That we live in times of great polarities is an understatement. In the last five years, I have seen friends turning to foes, and childhood associations going down the drain. Suddenly friendship comes with a tag, my “Muslim” friends, my “Christian” friends, my “Hindu” friends. There was a time when friends were just that and their religious faiths and beliefs were just incidental, never pivotal to the relationship. However, with the growing pressure on society to divide itself into narrow sectarian compartments, there is not a drawing room gathering that is safe from a discourse that causes discomfort among old friends who find themselves on either side of the fence, with little or no tools to build bridges of communication in these times of right-wing fundamentalism.
On a more public level, social media used to be a space that was relatively liberating for women, however, now with the presence of social media trolls there is rampant misogyny, where I have seen women becoming the target of the vilest of abuses, open threats of rape and intimidation to anyone who chooses to speak out against the prevailing hatred and divisiveness with no consequences against the perpetrators of this hate speech. I would like to bring in this important factoid that we all seem to have forgotten — hate speech and incitement to terrorism (whether Hindu or Muslim) are not protected forms of free expression. Yet it is sad to see even Mark Zuckerberg admitting that Facebook is in charge of content on the platform but detecting hate speech remains a reactive process and users need to flag it before it can be deleted.
The secular fabric of our country is under serious duress and one of the repercussions of this is being felt in the way in which the scientific temperament is being increasingly displaced by Hindu supremacist mythical tales that were best confined to Amar Chitra Katha stories that we read as children. While it is wonderful to have these stories told to us as children, they cannot become the basis on which a country is run, they cannot become part of our history books or constitute scientific knowledge.
The misuse of mythology has emboldened the mobocracy which has taken it upon itself to randomly lynch people based on their caste, religion or gender or on the basis of what they eat. Cow vigilantism needs no evidence for apprehending the so-called “guilty”. I have seen in the last five years an escalation of the senseless killing of innocent farmers and those practising animal husbandry by these so-called vigilantes who are armed with iron rods and even guns.
I have seen the divisive lines in society getting thicker and more distinct. I am not saying that the fault-lines did not exist in the past. But in the last five years these fault-lines have been tactically exploited and matters brought to a point where we, Indians, are almost sitting on a social time bomb which might explode at any time. And yes, this happened in the last five years. We have rapidly moved away from a Liberal, Progressive and Secular idea of India to a rabid, hate-filled, communal society. We have gone in the exact opposite direction of what dreamt of by those who fought for the freedom that we enjoy today.
Let us redefine patriotism not as hating the other but as preserving friendship with the other. In fact, let there be no othering since we are all one nation. I remember the words of Prime Minister Indira Gandhi, in a speech that she made just before she was assassinated in 1984. It comes to mind with strength and irony at a time like this, and I quote, “… if we continue to quarrel among ourselves, if we tolerate communalism and do not fight against it, if we let casteism or regionalism develop and grow or if we start quarrelling in the name of language, how will we be able to preserve the unity of India? If unity is not preserved, how will we protect our independence? Do not think that if we have won freedom once, we will be able to preserve it for all time to come? Eternal vigilance is the price of freedom.” I still believe that majority of Indians want a harmonious unified India. It is just that the loud-mouthed minority of hate-mongers manage to outshout the silent majority of peace lovers.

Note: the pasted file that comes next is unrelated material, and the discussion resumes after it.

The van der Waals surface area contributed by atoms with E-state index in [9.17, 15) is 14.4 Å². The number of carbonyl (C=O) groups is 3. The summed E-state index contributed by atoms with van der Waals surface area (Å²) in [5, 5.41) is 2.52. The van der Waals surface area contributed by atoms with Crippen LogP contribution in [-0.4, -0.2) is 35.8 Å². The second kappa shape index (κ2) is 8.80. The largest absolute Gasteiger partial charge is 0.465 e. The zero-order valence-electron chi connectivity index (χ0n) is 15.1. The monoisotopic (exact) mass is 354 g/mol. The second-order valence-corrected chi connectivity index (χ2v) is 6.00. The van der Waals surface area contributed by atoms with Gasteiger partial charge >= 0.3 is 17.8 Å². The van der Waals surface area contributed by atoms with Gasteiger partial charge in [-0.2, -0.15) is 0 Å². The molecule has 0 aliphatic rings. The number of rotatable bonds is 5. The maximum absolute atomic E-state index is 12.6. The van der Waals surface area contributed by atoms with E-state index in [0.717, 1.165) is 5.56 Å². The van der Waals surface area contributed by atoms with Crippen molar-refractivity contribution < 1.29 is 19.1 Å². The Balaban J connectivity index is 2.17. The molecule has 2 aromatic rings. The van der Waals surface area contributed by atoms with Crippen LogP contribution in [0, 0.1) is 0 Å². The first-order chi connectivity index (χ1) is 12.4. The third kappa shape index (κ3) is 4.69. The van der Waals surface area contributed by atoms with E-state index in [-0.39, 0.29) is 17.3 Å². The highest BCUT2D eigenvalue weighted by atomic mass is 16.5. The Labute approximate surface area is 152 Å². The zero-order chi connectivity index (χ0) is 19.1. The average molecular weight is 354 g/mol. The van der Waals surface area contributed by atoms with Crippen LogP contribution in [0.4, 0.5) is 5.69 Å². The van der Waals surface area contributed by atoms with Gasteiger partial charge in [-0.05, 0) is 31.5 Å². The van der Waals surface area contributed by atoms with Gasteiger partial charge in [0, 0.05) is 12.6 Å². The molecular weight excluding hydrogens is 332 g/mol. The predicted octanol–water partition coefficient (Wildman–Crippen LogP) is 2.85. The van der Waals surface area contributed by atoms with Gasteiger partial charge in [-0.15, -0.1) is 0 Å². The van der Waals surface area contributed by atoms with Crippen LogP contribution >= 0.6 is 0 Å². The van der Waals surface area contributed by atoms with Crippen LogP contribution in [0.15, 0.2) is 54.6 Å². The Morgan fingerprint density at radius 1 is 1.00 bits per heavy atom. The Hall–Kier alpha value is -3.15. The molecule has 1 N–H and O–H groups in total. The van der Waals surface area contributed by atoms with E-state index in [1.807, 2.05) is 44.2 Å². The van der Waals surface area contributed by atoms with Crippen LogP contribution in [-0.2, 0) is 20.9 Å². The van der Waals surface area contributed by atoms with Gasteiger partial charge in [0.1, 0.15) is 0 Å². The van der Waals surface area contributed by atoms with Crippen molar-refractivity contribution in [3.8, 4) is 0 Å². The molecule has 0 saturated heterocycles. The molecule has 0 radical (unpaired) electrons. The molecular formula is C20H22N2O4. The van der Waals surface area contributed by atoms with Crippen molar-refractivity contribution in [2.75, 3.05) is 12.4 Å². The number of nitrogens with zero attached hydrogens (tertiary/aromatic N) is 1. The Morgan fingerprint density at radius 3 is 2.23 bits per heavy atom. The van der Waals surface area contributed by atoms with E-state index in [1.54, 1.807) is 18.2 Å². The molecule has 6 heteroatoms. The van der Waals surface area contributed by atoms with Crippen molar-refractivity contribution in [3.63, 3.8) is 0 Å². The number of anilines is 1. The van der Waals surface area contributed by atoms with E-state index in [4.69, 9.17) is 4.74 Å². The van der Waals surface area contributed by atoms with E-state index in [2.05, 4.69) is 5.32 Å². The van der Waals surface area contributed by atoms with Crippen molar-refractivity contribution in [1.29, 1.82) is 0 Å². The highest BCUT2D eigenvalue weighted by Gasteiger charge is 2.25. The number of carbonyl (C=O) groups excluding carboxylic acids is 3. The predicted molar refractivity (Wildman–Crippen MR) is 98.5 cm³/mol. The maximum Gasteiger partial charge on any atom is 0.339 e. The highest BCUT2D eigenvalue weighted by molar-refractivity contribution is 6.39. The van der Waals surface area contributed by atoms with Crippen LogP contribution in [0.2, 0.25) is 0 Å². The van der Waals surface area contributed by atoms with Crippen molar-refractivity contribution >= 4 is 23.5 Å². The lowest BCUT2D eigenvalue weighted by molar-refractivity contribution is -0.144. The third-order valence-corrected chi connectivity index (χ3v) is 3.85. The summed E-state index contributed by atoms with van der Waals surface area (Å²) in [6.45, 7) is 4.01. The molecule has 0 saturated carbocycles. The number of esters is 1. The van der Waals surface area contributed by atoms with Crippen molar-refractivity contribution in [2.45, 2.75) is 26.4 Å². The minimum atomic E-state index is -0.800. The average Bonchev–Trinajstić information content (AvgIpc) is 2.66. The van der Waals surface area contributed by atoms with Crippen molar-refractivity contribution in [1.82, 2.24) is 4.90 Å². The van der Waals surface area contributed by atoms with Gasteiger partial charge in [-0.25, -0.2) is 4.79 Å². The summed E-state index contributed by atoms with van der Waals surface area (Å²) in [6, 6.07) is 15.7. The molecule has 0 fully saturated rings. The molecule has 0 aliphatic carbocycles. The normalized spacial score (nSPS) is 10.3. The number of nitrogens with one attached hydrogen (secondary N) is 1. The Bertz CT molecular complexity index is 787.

Let us vote out a government has subverted the bureaucracy, politicised the defence services and changed statistical models to suit itself. This regime has undermined institutions, subverted separation of powers and used executive power arbitrarily for sectarian and corrupt purposes. This government has used the CBI against political opponents, meddling in its functioning — including subverting its internal structure with the help of hand-picked officials is one of its infamous deeds. The Modi-led government has diminished the legislative authority of parliament, hidden information from parliamentary committees, and used parliament as a platform for political abuse. I am not even into the economic setbacks that this government has cost us, because I feel I have written enough about it, but just on the basis of the facts and figures, it is no secret that this government has failed to prove its worth on an economic level, and has instead taken the country several years back to the dark ages of communal hatred and divided is polity.
In April, we get a chance to set things right, if we want to. This might, perhaps, be the last chance to bring some sort of civility back to society and to pull India back on the track towards achieving a harmonious society that most of us want. The political PR campaigns have ended; the ball is now in our court. The future of India is in the hands of the voters now. So please don’t miss this chance. Vote against hate-mongering. Vote against communal politics. Vote against abusive leaders and their cohorts. Vote for humanity. Vote for unity. Vote for India.
The writer is the chairperson of the AICC grievance cell. The views expressed here are personal.